In literature the very act of narration often constitutes a theme:
everyone is familiar with narration that interrupts the story, that
provides an ironic gloss on the action, that exposes the narrator,
that serves to deceive. In "Narrative as Theme" Gerald Prince
offers the first book-length study of the theme of narrative and of
the relationship between narrative and truth in fiction.
In the first part, theoretical in nature, Prince considers the
notion of theme as well as the theme of narrative itself, surveys
the research that has come out of that notion, and isolates
starting points for the investigation of narrative as theme. Of
particular interest to narratologists will be his discussion of the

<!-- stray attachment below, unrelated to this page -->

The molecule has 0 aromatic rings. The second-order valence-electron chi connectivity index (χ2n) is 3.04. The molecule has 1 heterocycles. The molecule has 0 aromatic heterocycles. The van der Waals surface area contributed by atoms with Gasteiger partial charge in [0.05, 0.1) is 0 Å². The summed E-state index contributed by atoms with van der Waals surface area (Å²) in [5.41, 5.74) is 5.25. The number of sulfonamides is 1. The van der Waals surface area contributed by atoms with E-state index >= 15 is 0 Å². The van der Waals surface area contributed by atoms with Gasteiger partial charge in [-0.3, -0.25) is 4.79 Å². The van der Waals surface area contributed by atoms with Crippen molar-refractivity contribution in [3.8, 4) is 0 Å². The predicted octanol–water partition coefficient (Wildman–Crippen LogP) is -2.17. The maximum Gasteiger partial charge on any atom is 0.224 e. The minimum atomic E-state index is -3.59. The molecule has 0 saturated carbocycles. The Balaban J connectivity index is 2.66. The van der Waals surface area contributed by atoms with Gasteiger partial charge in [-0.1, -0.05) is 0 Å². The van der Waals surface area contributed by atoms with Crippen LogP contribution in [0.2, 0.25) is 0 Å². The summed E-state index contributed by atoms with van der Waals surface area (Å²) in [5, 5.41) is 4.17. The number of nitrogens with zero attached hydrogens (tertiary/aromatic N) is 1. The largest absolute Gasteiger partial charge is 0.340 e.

"disnarrated," all those passages of a text that consider what did
not or does not happen but oculd have. He shows how the disnarrated
is an important guide to reading the theme of narrative. The second
part focuses on seven French novels: Mme de Lafayette's "La
Princesse de Cleves," Voltaire's "Candide," "Flaubert's Madame
Bovary," Sartre's "La Nausee," Maupassant's "Bel-Ami," Claude
Simon's "La Route des Flandres," and Patrick Modiano's "Rue des
Boutiques Obscures," Written in first and third person, absorbed or
not in the act of narration, variously concerned with history,
ethics, and psychology, these classical, modern, and postmodern
works exemplify basic positions with regard to the truth or value
His "Dictionary of Narratology," published by the University of
Nebraska Press in 1987, confirmed Gerald Prince as one of the
world's leading narratologists.
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